Ok, now that we all know the ins and outs of making the Android Emulator and Charles play nice, let’s take a look at what we can actually do with it.
It’s my extreme pleasure to introduce you to Map Local. Map Local is a stunning little utility that Charles provides that allows you to redirect a remote API your app is calling to return, as the response, the contents of a file located on your local machine. Instead of actually pinging the URL of the API and returning the response as usual, Charles will intercept the request and return… well, whatever you tell it to return. But before we talk about how to do this, let’s talk about why you might want to.
In agile software development, often the back-end APIs that drive products are being developed at the same time as the front-ends. This presents an interesting challenge to front-end devs: how do you develop UIs to display data when there’s data to display? With Charles, as soon as the API contract is defined, devs can create stub responses, and use Charles to point their apps at those stubs. That way, front-end development can proceed alongside the back-end services.
Everyone loves a demo, but sometimes the thing your demo’ing doesn’t have any live data to support it. This is often the case with edge and error case demos. Creating test accounts for every edge-case variant can be tedious, and a lot of times, isn’t even possible. Using Charles allows you to create edge-case or error responses on the fly and demo how your app recovers.
Edge/Error Case Testing
With RESTful account-based applications, edge cases can be difficult to test. You can develop unit tests and manufacture the data with mocks and integration tests to exercise the UI, but developers can use Charles for end-to-end testing of edge and error cases during development and then turn mocked responses over to manual testers for validation. In addition, sometimes errors occur in the field but can’t be reproduced in the lab. In these cases, if a customer service rep can obtain actual customer data, it can be locally mapped into a dev-build of an app so that the problem can be debugged using the data that caused it to manifest in the first place.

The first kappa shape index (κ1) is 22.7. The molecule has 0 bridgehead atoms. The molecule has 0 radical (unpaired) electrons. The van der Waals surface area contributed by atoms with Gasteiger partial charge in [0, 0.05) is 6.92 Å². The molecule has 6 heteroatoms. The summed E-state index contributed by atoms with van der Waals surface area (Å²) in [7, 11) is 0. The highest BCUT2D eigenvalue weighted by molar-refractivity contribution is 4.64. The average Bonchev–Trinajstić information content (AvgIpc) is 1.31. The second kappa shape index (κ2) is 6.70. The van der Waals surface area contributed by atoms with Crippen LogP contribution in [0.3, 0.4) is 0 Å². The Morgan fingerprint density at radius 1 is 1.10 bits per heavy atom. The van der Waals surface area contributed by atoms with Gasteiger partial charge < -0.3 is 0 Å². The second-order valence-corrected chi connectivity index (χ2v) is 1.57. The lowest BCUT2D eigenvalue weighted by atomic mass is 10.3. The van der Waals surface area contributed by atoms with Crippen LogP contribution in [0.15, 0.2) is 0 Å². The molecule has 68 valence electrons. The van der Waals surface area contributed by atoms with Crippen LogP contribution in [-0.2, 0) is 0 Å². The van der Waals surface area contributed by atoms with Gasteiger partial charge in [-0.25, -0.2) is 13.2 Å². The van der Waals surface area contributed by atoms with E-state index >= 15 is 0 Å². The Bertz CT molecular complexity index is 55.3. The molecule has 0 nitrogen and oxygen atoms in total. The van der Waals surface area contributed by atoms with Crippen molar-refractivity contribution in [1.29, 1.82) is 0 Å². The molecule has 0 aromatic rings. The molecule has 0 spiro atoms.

Now that you understand why you might want to mock responses, let’s look at how to do it. In the last article I showed you how to set up an Android device or emulator to use Charles as a web proxy. Now let’s replace a live response with a mocked one. First go through your application until one of your API calls shows up in Charles. You might see something like this:
If you right click on the call in the left pane, and click
Save Response you can save the JSON to a text file, and then open and modify it a bit:
Now go back to Charles and right click on the
helloworld response again, and this time select
Map Local from the context menu. You’ll get this:
Now, in the
Local path field, enter the path for your json, or choose it from the finder. Click ok, and refresh your app:
Notice that this time, your local response is being delivered to your app instead of the actual remote response. You can use this tool to change any parameters of your payload to emulate any use case.
Another pretty handy tool in Charles is Map Remote. This is setup the exact same way in Charles, but instead of redirecting to a file, you can redirect to a different remote resource. This can be especially useful for inducing http error responses. Go back through the
Map Local instructions, but this time select
Map Remote, and you’ll get this:
Now go to my favorite http response codes website, httpstat.us, and grab the url to an http 404 response. Just paste the whole url into the
Host: field in the
Map Local dialog, and then click into one of the other text boxes, and Charles will automatically parse it for you into protocol, host and path. Click
OK, and refresh your app again (and if you mapped the url locally, make sure to go to
Map Local to turn that off…):
Notice that, this time, instead of hitting the
helloworld endpoint or local json file, Charles redirected the call to httpstat, and it returned the 404.
There’s lots more you can do with Charles, but I hope this has at least given you a glimpse of what’s possible. Next time, we’ll go a bit further by setting up our very own Mock Webserver…